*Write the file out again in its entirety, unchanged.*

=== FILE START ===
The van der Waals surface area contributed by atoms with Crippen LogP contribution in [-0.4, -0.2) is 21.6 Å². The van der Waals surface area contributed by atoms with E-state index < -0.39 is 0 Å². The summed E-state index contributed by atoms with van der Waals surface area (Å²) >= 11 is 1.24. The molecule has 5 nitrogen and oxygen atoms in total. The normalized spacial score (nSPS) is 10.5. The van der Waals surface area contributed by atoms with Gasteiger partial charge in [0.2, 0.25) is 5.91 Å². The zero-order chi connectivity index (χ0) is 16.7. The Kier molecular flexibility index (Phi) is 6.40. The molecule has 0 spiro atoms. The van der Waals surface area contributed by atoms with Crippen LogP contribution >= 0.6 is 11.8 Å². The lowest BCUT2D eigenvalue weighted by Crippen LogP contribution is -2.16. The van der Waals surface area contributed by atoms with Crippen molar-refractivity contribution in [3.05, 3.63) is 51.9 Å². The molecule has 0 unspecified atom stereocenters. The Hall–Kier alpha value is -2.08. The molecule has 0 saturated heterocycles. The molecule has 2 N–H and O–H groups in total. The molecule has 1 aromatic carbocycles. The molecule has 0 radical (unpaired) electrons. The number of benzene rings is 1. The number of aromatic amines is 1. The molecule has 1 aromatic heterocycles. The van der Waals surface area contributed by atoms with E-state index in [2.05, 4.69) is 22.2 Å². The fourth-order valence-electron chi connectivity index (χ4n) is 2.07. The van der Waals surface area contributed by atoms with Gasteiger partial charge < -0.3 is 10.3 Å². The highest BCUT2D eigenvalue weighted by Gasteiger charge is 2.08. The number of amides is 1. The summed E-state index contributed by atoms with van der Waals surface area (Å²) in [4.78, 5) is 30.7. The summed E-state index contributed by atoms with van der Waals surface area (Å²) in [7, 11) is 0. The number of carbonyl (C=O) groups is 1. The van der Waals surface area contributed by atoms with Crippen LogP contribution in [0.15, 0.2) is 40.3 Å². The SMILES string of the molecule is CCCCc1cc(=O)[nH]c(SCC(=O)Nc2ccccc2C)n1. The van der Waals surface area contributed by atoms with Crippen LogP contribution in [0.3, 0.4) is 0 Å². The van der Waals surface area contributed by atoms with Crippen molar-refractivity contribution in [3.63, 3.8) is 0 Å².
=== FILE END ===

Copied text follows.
The van der Waals surface area contributed by atoms with Crippen LogP contribution in [-0.4, -0.2) is 21.6 Å². The van der Waals surface area contributed by atoms with E-state index < -0.39 is 0 Å². The summed E-state index contributed by atoms with van der Waals surface area (Å²) >= 11 is 1.24. The molecule has 5 nitrogen and oxygen atoms in total. The normalized spacial score (nSPS) is 10.5. The van der Waals surface area contributed by atoms with Gasteiger partial charge in [0.2, 0.25) is 5.91 Å². The zero-order chi connectivity index (χ0) is 16.7. The Kier molecular flexibility index (Phi) is 6.40. The molecule has 0 spiro atoms. The van der Waals surface area contributed by atoms with Crippen LogP contribution >= 0.6 is 11.8 Å². The lowest BCUT2D eigenvalue weighted by Crippen LogP contribution is -2.16. The van der Waals surface area contributed by atoms with Crippen molar-refractivity contribution in [3.05, 3.63) is 51.9 Å². The molecule has 0 unspecified atom stereocenters. The Hall–Kier alpha value is -2.08. The molecule has 0 saturated heterocycles. The molecule has 2 N–H and O–H groups in total. The molecule has 1 aromatic carbocycles. The molecule has 0 radical (unpaired) electrons. The number of benzene rings is 1. The number of aromatic amines is 1. The molecule has 1 aromatic heterocycles. The van der Waals surface area contributed by atoms with E-state index in [2.05, 4.69) is 22.2 Å². The fourth-order valence-electron chi connectivity index (χ4n) is 2.07. The van der Waals surface area contributed by atoms with Gasteiger partial charge < -0.3 is 10.3 Å². The highest BCUT2D eigenvalue weighted by Gasteiger charge is 2.08. The number of amides is 1. The summed E-state index contributed by atoms with van der Waals surface area (Å²) in [4.78, 5) is 30.7. The summed E-state index contributed by atoms with van der Waals surface area (Å²) in [7, 11) is 0. The number of carbonyl (C=O) groups is 1. The van der Waals surface area contributed by atoms with Crippen LogP contribution in [0.15, 0.2) is 40.3 Å². The SMILES string of the molecule is CCCCc1cc(=O)[nH]c(SCC(=O)Nc2ccccc2C)n1. The van der Waals surface area contributed by atoms with Crippen LogP contribution in [0.3, 0.4) is 0 Å². The van der Waals surface area contributed by atoms with Crippen molar-refractivity contribution in [3.63, 3.8) is 0 Å².